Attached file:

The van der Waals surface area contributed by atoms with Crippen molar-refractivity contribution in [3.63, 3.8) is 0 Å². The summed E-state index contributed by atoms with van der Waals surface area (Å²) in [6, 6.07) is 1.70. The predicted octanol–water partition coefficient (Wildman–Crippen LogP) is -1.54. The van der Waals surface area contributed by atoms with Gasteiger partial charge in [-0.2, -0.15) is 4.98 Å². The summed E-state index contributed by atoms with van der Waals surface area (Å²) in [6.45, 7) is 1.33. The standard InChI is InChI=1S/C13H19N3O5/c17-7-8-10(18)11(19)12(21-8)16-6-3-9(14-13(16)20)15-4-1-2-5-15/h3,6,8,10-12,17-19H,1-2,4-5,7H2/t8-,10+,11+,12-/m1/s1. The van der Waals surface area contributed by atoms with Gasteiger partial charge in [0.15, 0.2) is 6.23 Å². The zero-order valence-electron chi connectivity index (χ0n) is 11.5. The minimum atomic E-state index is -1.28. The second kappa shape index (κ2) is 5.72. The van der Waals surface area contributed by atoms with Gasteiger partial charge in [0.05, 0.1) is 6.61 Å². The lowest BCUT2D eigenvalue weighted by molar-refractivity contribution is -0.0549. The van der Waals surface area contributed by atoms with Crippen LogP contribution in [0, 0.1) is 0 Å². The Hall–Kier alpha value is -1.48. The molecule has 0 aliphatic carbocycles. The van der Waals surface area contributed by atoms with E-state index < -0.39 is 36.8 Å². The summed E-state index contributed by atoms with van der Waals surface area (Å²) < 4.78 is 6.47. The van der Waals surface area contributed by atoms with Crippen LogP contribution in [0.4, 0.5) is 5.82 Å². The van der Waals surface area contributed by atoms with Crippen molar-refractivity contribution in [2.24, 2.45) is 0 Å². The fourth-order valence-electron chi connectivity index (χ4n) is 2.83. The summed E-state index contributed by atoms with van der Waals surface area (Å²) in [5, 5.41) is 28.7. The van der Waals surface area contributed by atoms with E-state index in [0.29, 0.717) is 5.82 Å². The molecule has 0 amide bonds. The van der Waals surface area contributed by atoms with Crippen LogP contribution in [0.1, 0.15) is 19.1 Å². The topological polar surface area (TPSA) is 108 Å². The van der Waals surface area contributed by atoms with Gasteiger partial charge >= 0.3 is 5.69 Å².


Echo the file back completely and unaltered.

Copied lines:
The van der Waals surface area contributed by atoms with Crippen molar-refractivity contribution in [3.63, 3.8) is 0 Å². The summed E-state index contributed by atoms with van der Waals surface area (Å²) in [6, 6.07) is 1.70. The predicted octanol–water partition coefficient (Wildman–Crippen LogP) is -1.54. The van der Waals surface area contributed by atoms with Gasteiger partial charge in [-0.2, -0.15) is 4.98 Å². The summed E-state index contributed by atoms with van der Waals surface area (Å²) in [6.45, 7) is 1.33. The standard InChI is InChI=1S/C13H19N3O5/c17-7-8-10(18)11(19)12(21-8)16-6-3-9(14-13(16)20)15-4-1-2-5-15/h3,6,8,10-12,17-19H,1-2,4-5,7H2/t8-,10+,11+,12-/m1/s1. The van der Waals surface area contributed by atoms with Gasteiger partial charge in [0.15, 0.2) is 6.23 Å². The zero-order valence-electron chi connectivity index (χ0n) is 11.5. The minimum atomic E-state index is -1.28. The second kappa shape index (κ2) is 5.72. The van der Waals surface area contributed by atoms with Gasteiger partial charge in [0.05, 0.1) is 6.61 Å². The lowest BCUT2D eigenvalue weighted by molar-refractivity contribution is -0.0549. The van der Waals surface area contributed by atoms with Crippen LogP contribution in [0, 0.1) is 0 Å². The Hall–Kier alpha value is -1.48. The molecule has 0 aliphatic carbocycles. The van der Waals surface area contributed by atoms with E-state index < -0.39 is 36.8 Å². The summed E-state index contributed by atoms with van der Waals surface area (Å²) < 4.78 is 6.47. The van der Waals surface area contributed by atoms with Crippen LogP contribution in [0.4, 0.5) is 5.82 Å². The van der Waals surface area contributed by atoms with Crippen molar-refractivity contribution in [2.24, 2.45) is 0 Å². The fourth-order valence-electron chi connectivity index (χ4n) is 2.83. The summed E-state index contributed by atoms with van der Waals surface area (Å²) in [5, 5.41) is 28.7. The van der Waals surface area contributed by atoms with E-state index in [0.29, 0.717) is 5.82 Å². The molecule has 0 amide bonds. The van der Waals surface area contributed by atoms with Crippen LogP contribution in [0.1, 0.15) is 19.1 Å². The topological polar surface area (TPSA) is 108 Å². The van der Waals surface area contributed by atoms with Gasteiger partial charge >= 0.3 is 5.69 Å².